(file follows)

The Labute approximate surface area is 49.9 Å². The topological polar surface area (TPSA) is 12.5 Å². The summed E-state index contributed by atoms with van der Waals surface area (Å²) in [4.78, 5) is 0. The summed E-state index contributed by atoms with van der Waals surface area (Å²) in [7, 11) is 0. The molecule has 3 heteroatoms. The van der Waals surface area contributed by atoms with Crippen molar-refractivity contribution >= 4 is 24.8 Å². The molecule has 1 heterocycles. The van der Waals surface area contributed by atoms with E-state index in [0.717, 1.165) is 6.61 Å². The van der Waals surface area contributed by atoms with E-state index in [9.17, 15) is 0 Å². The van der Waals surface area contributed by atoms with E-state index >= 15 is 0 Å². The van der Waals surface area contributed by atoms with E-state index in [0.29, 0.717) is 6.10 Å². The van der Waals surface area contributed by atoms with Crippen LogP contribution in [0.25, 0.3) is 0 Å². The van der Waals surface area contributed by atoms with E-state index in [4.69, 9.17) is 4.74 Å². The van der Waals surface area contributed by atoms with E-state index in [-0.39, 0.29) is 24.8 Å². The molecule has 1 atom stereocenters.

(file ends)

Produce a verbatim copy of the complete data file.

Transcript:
The Labute approximate surface area is 49.9 Å². The topological polar surface area (TPSA) is 12.5 Å². The summed E-state index contributed by atoms with van der Waals surface area (Å²) in [4.78, 5) is 0. The summed E-state index contributed by atoms with van der Waals surface area (Å²) in [7, 11) is 0. The molecule has 3 heteroatoms. The van der Waals surface area contributed by atoms with Crippen molar-refractivity contribution >= 4 is 24.8 Å². The molecule has 1 heterocycles. The van der Waals surface area contributed by atoms with E-state index in [0.717, 1.165) is 6.61 Å². The van der Waals surface area contributed by atoms with E-state index in [9.17, 15) is 0 Å². The van der Waals surface area contributed by atoms with E-state index >= 15 is 0 Å². The van der Waals surface area contributed by atoms with E-state index in [0.29, 0.717) is 6.10 Å². The van der Waals surface area contributed by atoms with Crippen LogP contribution in [0.25, 0.3) is 0 Å². The van der Waals surface area contributed by atoms with E-state index in [4.69, 9.17) is 4.74 Å². The van der Waals surface area contributed by atoms with E-state index in [-0.39, 0.29) is 24.8 Å². The molecule has 1 atom stereocenters.